That includes Joyce and a few hereabouts. Aided and abetted by a lame excuse for Public Broadcasting called RNZ, I might add.

Any nana-brain can look around the world and realise what is happening - the debt-can 10 years further down the road, the QE pidgies coming home (actually, they did come to homes, didn't they?) to roost, refugees pouring everywhere and walls going up. It's not rocket science. Not that this Govt is on the right track, mind, but they're closer to it that the neo-libs.

Well the business world that I am part of really really don't want any part of industry based wage bargaining, and are also in a tough place due to the progressive lift of the min wage by 25% which in its self is not that bad but everyone above that also want 25% increase, what business can sustain such increases. The concerns are real and their only option is to be came more efficient which is also good but that will be achieved by reduction in employees atleast in the short term.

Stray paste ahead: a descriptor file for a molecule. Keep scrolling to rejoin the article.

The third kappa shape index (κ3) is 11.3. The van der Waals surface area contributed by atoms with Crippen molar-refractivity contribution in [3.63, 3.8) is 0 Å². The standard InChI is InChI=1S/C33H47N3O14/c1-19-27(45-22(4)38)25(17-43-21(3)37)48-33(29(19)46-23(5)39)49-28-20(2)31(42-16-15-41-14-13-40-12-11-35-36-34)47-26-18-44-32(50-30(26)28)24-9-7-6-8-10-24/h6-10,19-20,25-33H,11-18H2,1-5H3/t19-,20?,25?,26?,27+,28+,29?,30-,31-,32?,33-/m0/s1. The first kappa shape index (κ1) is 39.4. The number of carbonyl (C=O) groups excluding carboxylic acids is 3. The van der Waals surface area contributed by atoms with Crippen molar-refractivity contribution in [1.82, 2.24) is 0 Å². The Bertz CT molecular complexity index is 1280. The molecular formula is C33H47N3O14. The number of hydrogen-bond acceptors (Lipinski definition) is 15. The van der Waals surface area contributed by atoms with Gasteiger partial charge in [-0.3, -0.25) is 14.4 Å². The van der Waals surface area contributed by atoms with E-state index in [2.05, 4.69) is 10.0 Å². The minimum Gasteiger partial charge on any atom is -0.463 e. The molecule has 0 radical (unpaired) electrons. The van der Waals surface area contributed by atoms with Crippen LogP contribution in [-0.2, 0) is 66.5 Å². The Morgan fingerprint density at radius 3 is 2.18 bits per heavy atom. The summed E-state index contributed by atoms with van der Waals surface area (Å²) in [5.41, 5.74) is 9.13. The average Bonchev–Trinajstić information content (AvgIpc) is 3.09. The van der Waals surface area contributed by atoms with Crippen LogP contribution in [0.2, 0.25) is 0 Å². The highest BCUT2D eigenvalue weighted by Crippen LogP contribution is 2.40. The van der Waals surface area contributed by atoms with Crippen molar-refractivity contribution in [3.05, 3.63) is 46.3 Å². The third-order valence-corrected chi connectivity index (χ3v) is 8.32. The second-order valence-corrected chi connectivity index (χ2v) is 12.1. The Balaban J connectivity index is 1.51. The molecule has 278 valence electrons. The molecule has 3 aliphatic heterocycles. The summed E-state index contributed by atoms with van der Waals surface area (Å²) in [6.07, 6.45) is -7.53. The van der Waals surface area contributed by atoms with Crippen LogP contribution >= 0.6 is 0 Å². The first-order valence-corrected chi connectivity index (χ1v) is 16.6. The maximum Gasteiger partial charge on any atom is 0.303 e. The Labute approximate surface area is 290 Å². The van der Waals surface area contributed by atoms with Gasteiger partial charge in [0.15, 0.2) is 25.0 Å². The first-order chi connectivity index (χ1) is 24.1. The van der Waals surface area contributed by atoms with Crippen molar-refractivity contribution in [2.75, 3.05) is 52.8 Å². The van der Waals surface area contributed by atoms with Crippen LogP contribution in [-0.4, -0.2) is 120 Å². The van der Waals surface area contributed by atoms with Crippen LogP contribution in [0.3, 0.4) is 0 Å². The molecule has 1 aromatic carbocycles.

Key outcomes:
About 14 % of jobs in OECD are highly automatable. Another 32% of jobs could face substancial change in how they are carried out.
Unequal distribution of the risk of automation
Automation mostly affects the manufacturing industry and agriculture, but some service sector jobs are highly automatable, too.

A graph of Chinese GDP?

Interesting the movements before and after Dotcom bust and GFC.

But is that still the situation?
I saw something that indicated the China GDP is now 60% internal which is similar to the US?
Ok, supported with funny money in some views, but who can tell?

Jacinda now has a massive Carbon Footrprint all those tons of jet A1 fuel that was burnt on a junket to see some criminals masquerading as refugees

You got grandchildren, Boatman?

Just ask'n.